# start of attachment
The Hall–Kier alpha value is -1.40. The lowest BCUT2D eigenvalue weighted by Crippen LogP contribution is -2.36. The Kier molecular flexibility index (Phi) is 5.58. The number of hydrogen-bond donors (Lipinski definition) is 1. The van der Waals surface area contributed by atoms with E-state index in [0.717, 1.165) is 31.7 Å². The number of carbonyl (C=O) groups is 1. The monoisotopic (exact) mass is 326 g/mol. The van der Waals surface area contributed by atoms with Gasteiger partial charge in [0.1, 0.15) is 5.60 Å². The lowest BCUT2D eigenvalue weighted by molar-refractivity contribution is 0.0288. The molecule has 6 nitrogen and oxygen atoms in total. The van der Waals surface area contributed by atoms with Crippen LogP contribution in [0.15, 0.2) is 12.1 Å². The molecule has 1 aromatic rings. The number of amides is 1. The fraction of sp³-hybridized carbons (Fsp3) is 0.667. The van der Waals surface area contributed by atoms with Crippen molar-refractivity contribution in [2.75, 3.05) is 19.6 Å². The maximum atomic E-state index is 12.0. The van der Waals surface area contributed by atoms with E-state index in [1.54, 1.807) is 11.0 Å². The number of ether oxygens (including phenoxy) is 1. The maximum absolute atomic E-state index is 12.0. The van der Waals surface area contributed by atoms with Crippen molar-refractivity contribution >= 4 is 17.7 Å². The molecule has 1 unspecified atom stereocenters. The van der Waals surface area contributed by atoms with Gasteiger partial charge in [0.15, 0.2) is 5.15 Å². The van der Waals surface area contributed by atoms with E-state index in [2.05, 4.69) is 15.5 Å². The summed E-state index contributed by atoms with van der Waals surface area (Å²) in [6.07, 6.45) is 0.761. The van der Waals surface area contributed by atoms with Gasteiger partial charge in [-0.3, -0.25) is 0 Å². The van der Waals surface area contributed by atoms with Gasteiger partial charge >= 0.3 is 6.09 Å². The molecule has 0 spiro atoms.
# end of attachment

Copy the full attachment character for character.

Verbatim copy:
The Hall–Kier alpha value is -1.40. The lowest BCUT2D eigenvalue weighted by Crippen LogP contribution is -2.36. The Kier molecular flexibility index (Phi) is 5.58. The number of hydrogen-bond donors (Lipinski definition) is 1. The van der Waals surface area contributed by atoms with E-state index in [0.717, 1.165) is 31.7 Å². The number of carbonyl (C=O) groups is 1. The monoisotopic (exact) mass is 326 g/mol. The van der Waals surface area contributed by atoms with Gasteiger partial charge in [0.1, 0.15) is 5.60 Å². The lowest BCUT2D eigenvalue weighted by molar-refractivity contribution is 0.0288. The molecule has 6 nitrogen and oxygen atoms in total. The van der Waals surface area contributed by atoms with Crippen LogP contribution in [0.15, 0.2) is 12.1 Å². The molecule has 1 aromatic rings. The number of amides is 1. The fraction of sp³-hybridized carbons (Fsp3) is 0.667. The van der Waals surface area contributed by atoms with Crippen molar-refractivity contribution in [2.75, 3.05) is 19.6 Å². The maximum atomic E-state index is 12.0. The van der Waals surface area contributed by atoms with E-state index in [1.54, 1.807) is 11.0 Å². The number of ether oxygens (including phenoxy) is 1. The maximum absolute atomic E-state index is 12.0. The van der Waals surface area contributed by atoms with Crippen molar-refractivity contribution >= 4 is 17.7 Å². The molecule has 1 unspecified atom stereocenters. The van der Waals surface area contributed by atoms with Gasteiger partial charge in [0.15, 0.2) is 5.15 Å². The van der Waals surface area contributed by atoms with E-state index in [2.05, 4.69) is 15.5 Å². The summed E-state index contributed by atoms with van der Waals surface area (Å²) in [6.07, 6.45) is 0.761. The van der Waals surface area contributed by atoms with Gasteiger partial charge in [-0.3, -0.25) is 0 Å². The van der Waals surface area contributed by atoms with Gasteiger partial charge >= 0.3 is 6.09 Å². The molecule has 0 spiro atoms.